Spears FlameGuard® CPVC fire sprinkler systems manufacture by Spears Manufacturing Co. have been tested and approved by Underwriters Laboratories (UL), Factory Mutual System (FM) and the Loss Prevention Certification Board (LPCB) for a range of residential, LH (Light Hazard) and OH1 (Ordinary Hazard Group 1) occupancies. The products are approved and listed by NSF and WRAS as being suitable for use in contact with cold potable water.
The products have been subjected to and passed the LPS 1260 fire test for CPVC (Loss Prevention Standard 1260); only CPVC products that have this certification should be used for fire sprinkler applications.
It is not permitted to use CPVC fire sprinkler piping in areas within such occupancies where higher hazard conditions exist, such as in commercial kitchens, plant rooms or store rooms, or in other industrial applications such as factories or warehouses.
CPVC pipes should be supported to ensure that unnecessary stresses are avoided. All pipe hangers must have a load bearing surface of at least 12.7mm, and they should be free from any rough or sharp edges which could come into contact with the pipe. Pipe hangers should allow for free axial movement of the pipe. The Tolco range of UL approved clips and hangers are ideal and are specifically designed for the CPVC range. The Mupro range is also suitable for use with CPVC; the rubber insert will make for a slightly tighter fit but does still permit pipe movement.
When a sprinkler head activates, a significant reactive force can be exerted on the pipe. With a pendent head, this reactive force can cause the pipe to lift vertically if it is not properly secured, especially if the sprinkler drop is from a smaller diameter pipe.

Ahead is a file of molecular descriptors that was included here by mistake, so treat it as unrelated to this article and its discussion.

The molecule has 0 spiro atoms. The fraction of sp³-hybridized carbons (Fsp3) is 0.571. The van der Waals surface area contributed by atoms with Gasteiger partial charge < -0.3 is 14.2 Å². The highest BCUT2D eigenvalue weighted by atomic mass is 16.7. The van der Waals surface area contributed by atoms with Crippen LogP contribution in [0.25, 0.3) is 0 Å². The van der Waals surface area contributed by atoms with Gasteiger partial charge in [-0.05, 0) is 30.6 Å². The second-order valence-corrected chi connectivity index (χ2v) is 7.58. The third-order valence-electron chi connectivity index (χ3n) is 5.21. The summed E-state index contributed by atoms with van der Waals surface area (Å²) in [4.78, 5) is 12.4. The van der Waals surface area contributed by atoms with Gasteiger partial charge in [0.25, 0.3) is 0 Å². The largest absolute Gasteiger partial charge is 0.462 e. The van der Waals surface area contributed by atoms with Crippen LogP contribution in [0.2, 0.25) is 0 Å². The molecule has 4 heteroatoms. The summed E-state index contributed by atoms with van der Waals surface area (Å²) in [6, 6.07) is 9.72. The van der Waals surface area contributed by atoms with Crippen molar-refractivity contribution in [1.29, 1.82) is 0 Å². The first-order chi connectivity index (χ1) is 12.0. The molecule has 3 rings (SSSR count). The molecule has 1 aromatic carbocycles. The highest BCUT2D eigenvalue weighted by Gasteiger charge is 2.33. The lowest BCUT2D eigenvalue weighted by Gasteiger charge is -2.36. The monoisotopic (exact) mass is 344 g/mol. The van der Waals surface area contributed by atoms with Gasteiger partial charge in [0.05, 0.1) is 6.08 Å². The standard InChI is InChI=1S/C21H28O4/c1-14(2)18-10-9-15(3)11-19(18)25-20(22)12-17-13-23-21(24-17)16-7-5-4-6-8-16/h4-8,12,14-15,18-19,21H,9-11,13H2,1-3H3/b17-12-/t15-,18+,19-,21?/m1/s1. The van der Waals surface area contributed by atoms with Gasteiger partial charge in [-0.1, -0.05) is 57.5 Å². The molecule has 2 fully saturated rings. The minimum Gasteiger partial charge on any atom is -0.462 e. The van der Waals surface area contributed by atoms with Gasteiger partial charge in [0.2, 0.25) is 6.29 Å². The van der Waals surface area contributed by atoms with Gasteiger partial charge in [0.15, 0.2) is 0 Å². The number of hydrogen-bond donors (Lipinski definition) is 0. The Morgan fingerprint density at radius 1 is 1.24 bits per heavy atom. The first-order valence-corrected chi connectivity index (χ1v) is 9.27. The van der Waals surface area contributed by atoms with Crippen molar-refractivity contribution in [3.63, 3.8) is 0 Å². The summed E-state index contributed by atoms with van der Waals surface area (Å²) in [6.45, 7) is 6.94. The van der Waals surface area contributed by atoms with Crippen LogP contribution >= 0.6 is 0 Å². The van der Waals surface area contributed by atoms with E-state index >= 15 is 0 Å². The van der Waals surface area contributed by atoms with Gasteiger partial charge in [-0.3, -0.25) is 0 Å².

CPVC fire sprinkler piping is tough and corrosion resistant, but does not have the mechanical strength of steel. Reasonable care should be exercised, particularly when handling pipes. They must not be dropped or have objects dropped on them. If improper handling results in scratches, splits or gouges, the damaged section must be cut out and discarded. When stored outdoors, pipes must be covered with a non-transparent material. Fittings are best stored in their original containers to keep them free from dirt and reduce the possibility of damage. When storing fittings loose, avoid mixing them in storage bins with metal piping products. Extra care should be used when handling CPVC materials in very cold weather, as the material becomes more susceptible to impact damage.
CPVC is a ductile material that allows it to be deflected, within permissable limits, around or away from objects during installation.
Thermoplastic piping will expand and contract with changes in temperature at a higher rate than for metals. The coefficient of linear expansion for CPVC is 6.1 x 10-5 per 1°C temperature change (or 0.061mm/m/°C). For example, a 15°C temperature increase will cause an expansion of 18.3mm in a 20m straight length. However for most installations, expansion and contraction is accommodated by the changes of direction naturally occurring in a system.